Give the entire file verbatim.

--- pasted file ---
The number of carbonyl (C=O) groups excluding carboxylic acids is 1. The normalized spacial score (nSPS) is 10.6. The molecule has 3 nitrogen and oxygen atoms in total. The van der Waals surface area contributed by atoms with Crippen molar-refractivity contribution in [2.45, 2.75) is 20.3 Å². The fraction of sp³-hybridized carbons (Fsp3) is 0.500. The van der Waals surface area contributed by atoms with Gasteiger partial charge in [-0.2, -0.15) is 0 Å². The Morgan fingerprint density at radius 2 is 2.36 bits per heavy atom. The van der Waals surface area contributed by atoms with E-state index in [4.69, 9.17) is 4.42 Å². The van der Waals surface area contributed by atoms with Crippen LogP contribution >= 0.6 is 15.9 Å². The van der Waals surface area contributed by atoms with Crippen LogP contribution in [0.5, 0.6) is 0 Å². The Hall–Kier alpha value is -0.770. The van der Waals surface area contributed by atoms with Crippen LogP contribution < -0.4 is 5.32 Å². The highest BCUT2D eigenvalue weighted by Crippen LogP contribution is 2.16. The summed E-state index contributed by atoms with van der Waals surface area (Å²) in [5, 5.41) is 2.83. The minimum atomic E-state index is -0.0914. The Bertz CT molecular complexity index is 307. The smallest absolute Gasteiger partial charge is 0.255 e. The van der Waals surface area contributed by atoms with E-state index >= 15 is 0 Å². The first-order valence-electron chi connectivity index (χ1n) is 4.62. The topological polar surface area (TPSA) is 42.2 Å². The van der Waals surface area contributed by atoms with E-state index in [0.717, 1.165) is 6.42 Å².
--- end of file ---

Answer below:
The number of carbonyl (C=O) groups excluding carboxylic acids is 1. The normalized spacial score (nSPS) is 10.6. The molecule has 3 nitrogen and oxygen atoms in total. The van der Waals surface area contributed by atoms with Crippen molar-refractivity contribution in [2.45, 2.75) is 20.3 Å². The fraction of sp³-hybridized carbons (Fsp3) is 0.500. The van der Waals surface area contributed by atoms with Gasteiger partial charge in [-0.2, -0.15) is 0 Å². The Morgan fingerprint density at radius 2 is 2.36 bits per heavy atom. The van der Waals surface area contributed by atoms with E-state index in [4.69, 9.17) is 4.42 Å². The van der Waals surface area contributed by atoms with Crippen LogP contribution >= 0.6 is 15.9 Å². The van der Waals surface area contributed by atoms with Crippen LogP contribution in [0.5, 0.6) is 0 Å². The Hall–Kier alpha value is -0.770. The van der Waals surface area contributed by atoms with Crippen LogP contribution < -0.4 is 5.32 Å². The highest BCUT2D eigenvalue weighted by Crippen LogP contribution is 2.16. The summed E-state index contributed by atoms with van der Waals surface area (Å²) in [5, 5.41) is 2.83. The minimum atomic E-state index is -0.0914. The Bertz CT molecular complexity index is 307. The smallest absolute Gasteiger partial charge is 0.255 e. The van der Waals surface area contributed by atoms with E-state index >= 15 is 0 Å². The first-order valence-electron chi connectivity index (χ1n) is 4.62. The topological polar surface area (TPSA) is 42.2 Å². The van der Waals surface area contributed by atoms with E-state index in [0.717, 1.165) is 6.42 Å².